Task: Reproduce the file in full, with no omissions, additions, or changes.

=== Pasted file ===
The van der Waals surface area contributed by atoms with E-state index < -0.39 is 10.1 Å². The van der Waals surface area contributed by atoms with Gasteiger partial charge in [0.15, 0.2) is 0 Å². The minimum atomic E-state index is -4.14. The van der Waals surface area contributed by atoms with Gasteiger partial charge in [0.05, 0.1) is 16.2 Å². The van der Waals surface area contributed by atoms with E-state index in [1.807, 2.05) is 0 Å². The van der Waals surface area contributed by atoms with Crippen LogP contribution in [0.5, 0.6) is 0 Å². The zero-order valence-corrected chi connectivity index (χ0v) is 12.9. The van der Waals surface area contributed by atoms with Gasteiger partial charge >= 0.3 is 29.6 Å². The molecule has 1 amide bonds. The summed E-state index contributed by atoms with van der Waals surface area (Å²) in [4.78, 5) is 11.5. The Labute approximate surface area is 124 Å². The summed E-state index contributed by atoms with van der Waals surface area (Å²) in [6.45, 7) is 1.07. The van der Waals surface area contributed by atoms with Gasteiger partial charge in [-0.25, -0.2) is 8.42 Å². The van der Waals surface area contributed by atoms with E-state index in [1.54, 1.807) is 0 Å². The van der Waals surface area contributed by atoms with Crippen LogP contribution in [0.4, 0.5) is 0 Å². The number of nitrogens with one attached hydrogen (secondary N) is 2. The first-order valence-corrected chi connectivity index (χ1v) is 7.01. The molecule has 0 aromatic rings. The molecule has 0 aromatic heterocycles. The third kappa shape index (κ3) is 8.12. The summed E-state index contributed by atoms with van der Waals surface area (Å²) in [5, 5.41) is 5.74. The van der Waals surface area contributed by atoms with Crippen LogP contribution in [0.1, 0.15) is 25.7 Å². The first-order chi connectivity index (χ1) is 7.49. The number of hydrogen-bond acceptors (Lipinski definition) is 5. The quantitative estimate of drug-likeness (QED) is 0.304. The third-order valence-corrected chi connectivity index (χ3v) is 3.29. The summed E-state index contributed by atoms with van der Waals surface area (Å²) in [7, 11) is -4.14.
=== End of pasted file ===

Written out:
The van der Waals surface area contributed by atoms with E-state index < -0.39 is 10.1 Å². The van der Waals surface area contributed by atoms with Gasteiger partial charge in [0.15, 0.2) is 0 Å². The minimum atomic E-state index is -4.14. The van der Waals surface area contributed by atoms with Gasteiger partial charge in [0.05, 0.1) is 16.2 Å². The van der Waals surface area contributed by atoms with E-state index in [1.807, 2.05) is 0 Å². The van der Waals surface area contributed by atoms with Crippen LogP contribution in [0.5, 0.6) is 0 Å². The zero-order valence-corrected chi connectivity index (χ0v) is 12.9. The van der Waals surface area contributed by atoms with Gasteiger partial charge >= 0.3 is 29.6 Å². The molecule has 1 amide bonds. The summed E-state index contributed by atoms with van der Waals surface area (Å²) in [4.78, 5) is 11.5. The Labute approximate surface area is 124 Å². The summed E-state index contributed by atoms with van der Waals surface area (Å²) in [6.45, 7) is 1.07. The van der Waals surface area contributed by atoms with Gasteiger partial charge in [-0.25, -0.2) is 8.42 Å². The van der Waals surface area contributed by atoms with E-state index in [1.54, 1.807) is 0 Å². The van der Waals surface area contributed by atoms with Crippen LogP contribution in [0.4, 0.5) is 0 Å². The number of nitrogens with one attached hydrogen (secondary N) is 2. The first-order valence-corrected chi connectivity index (χ1v) is 7.01. The molecule has 0 aromatic rings. The molecule has 0 aromatic heterocycles. The third kappa shape index (κ3) is 8.12. The summed E-state index contributed by atoms with van der Waals surface area (Å²) in [5, 5.41) is 5.74. The van der Waals surface area contributed by atoms with Crippen LogP contribution in [0.1, 0.15) is 25.7 Å². The first-order chi connectivity index (χ1) is 7.49. The number of hydrogen-bond acceptors (Lipinski definition) is 5. The quantitative estimate of drug-likeness (QED) is 0.304. The third-order valence-corrected chi connectivity index (χ3v) is 3.29. The summed E-state index contributed by atoms with van der Waals surface area (Å²) in [7, 11) is -4.14.